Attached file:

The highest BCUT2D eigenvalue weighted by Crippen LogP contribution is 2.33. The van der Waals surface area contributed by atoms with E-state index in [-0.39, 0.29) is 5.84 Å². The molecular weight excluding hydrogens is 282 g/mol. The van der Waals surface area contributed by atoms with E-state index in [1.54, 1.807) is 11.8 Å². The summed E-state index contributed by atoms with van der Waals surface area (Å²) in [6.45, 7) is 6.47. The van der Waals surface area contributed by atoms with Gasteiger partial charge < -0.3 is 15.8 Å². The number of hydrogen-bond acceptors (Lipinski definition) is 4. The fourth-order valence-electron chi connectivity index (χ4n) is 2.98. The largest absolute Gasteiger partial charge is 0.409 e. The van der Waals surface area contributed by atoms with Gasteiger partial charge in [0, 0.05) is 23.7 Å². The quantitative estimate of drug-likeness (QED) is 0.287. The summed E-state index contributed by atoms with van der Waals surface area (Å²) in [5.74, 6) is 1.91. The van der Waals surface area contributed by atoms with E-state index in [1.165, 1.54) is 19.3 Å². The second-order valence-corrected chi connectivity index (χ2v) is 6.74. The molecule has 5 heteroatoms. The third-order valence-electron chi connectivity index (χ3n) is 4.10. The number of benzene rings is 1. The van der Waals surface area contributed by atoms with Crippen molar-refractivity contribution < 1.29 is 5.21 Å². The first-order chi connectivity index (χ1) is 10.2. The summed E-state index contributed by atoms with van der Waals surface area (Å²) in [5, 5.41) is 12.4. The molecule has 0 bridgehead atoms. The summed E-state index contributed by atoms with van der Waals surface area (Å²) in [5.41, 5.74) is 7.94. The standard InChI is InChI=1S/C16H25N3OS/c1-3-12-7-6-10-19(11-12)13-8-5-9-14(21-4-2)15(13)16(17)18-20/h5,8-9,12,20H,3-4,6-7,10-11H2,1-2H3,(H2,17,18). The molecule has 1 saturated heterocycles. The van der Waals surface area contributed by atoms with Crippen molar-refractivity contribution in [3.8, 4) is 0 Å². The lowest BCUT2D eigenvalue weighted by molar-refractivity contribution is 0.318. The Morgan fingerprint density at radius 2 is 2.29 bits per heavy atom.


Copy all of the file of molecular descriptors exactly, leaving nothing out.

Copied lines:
The highest BCUT2D eigenvalue weighted by Crippen LogP contribution is 2.33. The van der Waals surface area contributed by atoms with E-state index in [-0.39, 0.29) is 5.84 Å². The molecular weight excluding hydrogens is 282 g/mol. The van der Waals surface area contributed by atoms with E-state index in [1.54, 1.807) is 11.8 Å². The summed E-state index contributed by atoms with van der Waals surface area (Å²) in [6.45, 7) is 6.47. The van der Waals surface area contributed by atoms with Gasteiger partial charge < -0.3 is 15.8 Å². The number of hydrogen-bond acceptors (Lipinski definition) is 4. The fourth-order valence-electron chi connectivity index (χ4n) is 2.98. The largest absolute Gasteiger partial charge is 0.409 e. The van der Waals surface area contributed by atoms with Gasteiger partial charge in [0, 0.05) is 23.7 Å². The quantitative estimate of drug-likeness (QED) is 0.287. The summed E-state index contributed by atoms with van der Waals surface area (Å²) in [5.74, 6) is 1.91. The van der Waals surface area contributed by atoms with E-state index in [1.165, 1.54) is 19.3 Å². The second-order valence-corrected chi connectivity index (χ2v) is 6.74. The molecule has 5 heteroatoms. The third-order valence-electron chi connectivity index (χ3n) is 4.10. The number of benzene rings is 1. The van der Waals surface area contributed by atoms with Crippen molar-refractivity contribution < 1.29 is 5.21 Å². The first-order chi connectivity index (χ1) is 10.2. The summed E-state index contributed by atoms with van der Waals surface area (Å²) in [5, 5.41) is 12.4. The molecule has 0 bridgehead atoms. The summed E-state index contributed by atoms with van der Waals surface area (Å²) in [5.41, 5.74) is 7.94. The standard InChI is InChI=1S/C16H25N3OS/c1-3-12-7-6-10-19(11-12)13-8-5-9-14(21-4-2)15(13)16(17)18-20/h5,8-9,12,20H,3-4,6-7,10-11H2,1-2H3,(H2,17,18). The molecule has 1 saturated heterocycles. The van der Waals surface area contributed by atoms with Crippen molar-refractivity contribution in [3.8, 4) is 0 Å². The lowest BCUT2D eigenvalue weighted by molar-refractivity contribution is 0.318. The Morgan fingerprint density at radius 2 is 2.29 bits per heavy atom.